Our reading from the Book of Acts inspires us with the reality that, even in the face of persecution, the church in Jerusalem sees God at work in the midst of a formerly hated group of people in Samaria and sends Peter and John to lay hands upon them so that they, too can receive the Holy Spirit and be full members of the new community of faith. Division and brokenness are transformed into unity and strength.

In our gospel, Jesus begins his formal ministry here on earth.

Nothing, not even persecution, can stop God’s love. God loves us so much that God has come among us to be one of us. The season of Epiphany is a season of light and mission. We spread the light and love of Christ as we reach out to help those who need God’s love and care.

May we follow Jesus. May we walk the way of love and light, May we share his love and light with everyone we meet. Amen.

Pentecost 18 Proper 22A RCL October 8, 2017

Exodus 20:1-4, 7-9, 12-20
Psalm 19
Philippians 3:4b-14
Matthew 21:33-46

In our opening reading, the people of God have journeyed to the point where Moses receives the Ten Commandments. Herbert O’Driscoll remarks that some of us remember the time when almost everyone learned and recited these commandments. They were familiar to us. O’Driscoll also reminds us that there is great wisdom behind these guidelines for living. God knows us humans, and these commandments are a basic set of rules for our behavior.

We are called to worship God. We are called to avoid the worship of idols. These days, the idols are not Baal or Astarte. They might be Mercedes and Dow Jones. Use the Name of God with care. Keep the Sabbath. If we work an unusual schedule, the Sabbath may not be a Sunday, but the important thing is to take that Sabbath time to worship God, to thank God for all God’s blessings, and to refresh our body and spirit. Honor your father and your mother. Do not murder. Be faithful to your spouse or partner. Do not steal. Do not lie. Do not covet anything that belongs to your neighbor.

God in God’s wisdom and love has given us these rules to live by.

In his inspiring letter to the congregation in Philippi, Paul, who usually comes across as one of the folks, a tentmaker who earns his own living, now lets us know that he has all the earmarks of high privilege. He is a Roman citizen, which gives him many advantages. He is a Jew. Like our Lord and every Jewish boy, he was circumcised on the eighth day of his life. More than that, he is a Pharisee, an expert in the law.  He also admits that he was a persecutor of the Church.

But one day, after witnessing the stoning of the first Christian martyr, St. Stephen, a deacon full of faith and love, and while rushing to help persecute more Christians, Paul met the risen Lord on the Road to Damascus. He was blinded by the light of Christ. He had to be led by the hand. But then he began to see. And he gave his entire life to Christ. And now he wants to know and love Christ as deeply as possible. He knows how difficult it is to follow the law. He is the one who said that he does the things he does not want to do and he does not do the things he knows he should do, and he asks God to free him from the body of that death. We can know the law, and on our own, we can follow the law to a point, but, for many of us, we get stuck. We need faith and grace to pull us through. And Paul has found that faith and grace in Christ and he is never going to let that go. To him, all his honors are as a pile of trash. All he wants to do is to follow Christ, to grow more and more like him in his love and compassion.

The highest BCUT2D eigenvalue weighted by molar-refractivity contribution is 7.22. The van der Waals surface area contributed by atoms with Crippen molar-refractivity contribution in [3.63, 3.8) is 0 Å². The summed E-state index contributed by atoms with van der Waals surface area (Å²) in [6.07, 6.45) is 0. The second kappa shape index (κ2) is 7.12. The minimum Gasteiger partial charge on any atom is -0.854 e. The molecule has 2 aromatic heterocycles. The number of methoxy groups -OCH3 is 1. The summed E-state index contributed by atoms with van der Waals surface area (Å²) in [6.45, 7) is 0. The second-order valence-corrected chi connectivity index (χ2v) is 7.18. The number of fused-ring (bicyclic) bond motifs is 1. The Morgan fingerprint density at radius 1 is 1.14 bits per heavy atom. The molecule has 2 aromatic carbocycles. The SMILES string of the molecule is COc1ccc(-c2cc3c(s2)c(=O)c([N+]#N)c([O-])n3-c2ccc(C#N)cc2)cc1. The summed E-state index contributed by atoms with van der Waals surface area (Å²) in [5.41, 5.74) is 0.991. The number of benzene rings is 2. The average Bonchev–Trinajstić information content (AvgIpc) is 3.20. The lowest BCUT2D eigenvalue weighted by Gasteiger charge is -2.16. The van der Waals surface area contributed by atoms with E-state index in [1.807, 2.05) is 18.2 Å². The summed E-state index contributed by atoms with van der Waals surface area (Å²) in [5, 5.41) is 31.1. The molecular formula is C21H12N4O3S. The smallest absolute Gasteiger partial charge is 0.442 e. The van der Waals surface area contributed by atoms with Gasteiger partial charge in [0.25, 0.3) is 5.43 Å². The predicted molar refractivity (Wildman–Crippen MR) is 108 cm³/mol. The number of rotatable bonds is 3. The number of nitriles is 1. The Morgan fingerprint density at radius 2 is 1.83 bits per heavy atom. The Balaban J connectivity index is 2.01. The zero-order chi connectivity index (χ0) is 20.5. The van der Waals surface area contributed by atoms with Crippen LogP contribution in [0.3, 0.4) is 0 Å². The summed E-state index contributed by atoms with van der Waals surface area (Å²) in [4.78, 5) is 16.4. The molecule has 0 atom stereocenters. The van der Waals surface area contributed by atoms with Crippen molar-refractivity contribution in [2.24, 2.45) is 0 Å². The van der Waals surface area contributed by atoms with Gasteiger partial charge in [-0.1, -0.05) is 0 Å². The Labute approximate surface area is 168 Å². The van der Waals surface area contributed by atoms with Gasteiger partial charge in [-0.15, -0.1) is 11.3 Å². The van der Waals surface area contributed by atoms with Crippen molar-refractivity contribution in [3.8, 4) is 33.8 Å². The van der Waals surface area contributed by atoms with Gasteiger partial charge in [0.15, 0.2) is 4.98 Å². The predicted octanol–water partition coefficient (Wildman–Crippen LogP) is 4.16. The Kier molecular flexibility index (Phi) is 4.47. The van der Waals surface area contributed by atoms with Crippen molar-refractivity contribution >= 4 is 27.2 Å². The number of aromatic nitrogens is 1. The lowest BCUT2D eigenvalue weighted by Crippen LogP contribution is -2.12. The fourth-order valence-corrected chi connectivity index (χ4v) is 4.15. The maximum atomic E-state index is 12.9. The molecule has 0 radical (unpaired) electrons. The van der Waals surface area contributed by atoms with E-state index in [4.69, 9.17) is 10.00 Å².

And he knows that he is not there yet, he says, “Not that I have already obtained this or have already reached the goal; but I press on to make it my own, because Christ has made me his own. Forgetting what lies behind and straining to what lies ahead, I press on toward the goal for the prize of the heavenly call in Christ Jesus.”

All we can say is may we do the same thing—press on toward the goal.

Our gospel for today is very powerful. Jesus is teaching in the temple in Jerusalem. He has read the scriptures. He has probably absorbed word for word the writings of the great prophet Isaiah, who described the people of God in various places as a vine or a vineyard. We all know the story. The workers in the vineyard kill the owner’s son.

Jesus is here addressing the religious leaders of his time, who are about to do just that—kill Jesus. The chief priests and the scribes realize that Jesus is speaking about them, but they are afraid to do anything because they know that, at the very least, he is a prophet. They will keep plotting, and our Lord will die a criminal’s death.

When leaders, whether religious or secular, get rid of people or try to diminish people because those people are telling God’s truth, those leaders are misusing their power. In Jesus’ time and in our own time, we need to be aware of those who are practicing imperium, tyranny and control, and those who are practicing auctoritas, true authority, leadership that encourages and empowers people

As Herbert O’Driscoll points out, one of the best things we can do with these readings is to reflect on the Ten Commandments, reflect on the Cardinal Virtues—prudence, justice, temperance, and fortitude, and the Theological Virtues—faith, hope, and love, and renew our commitment to using them as the framework for our lives.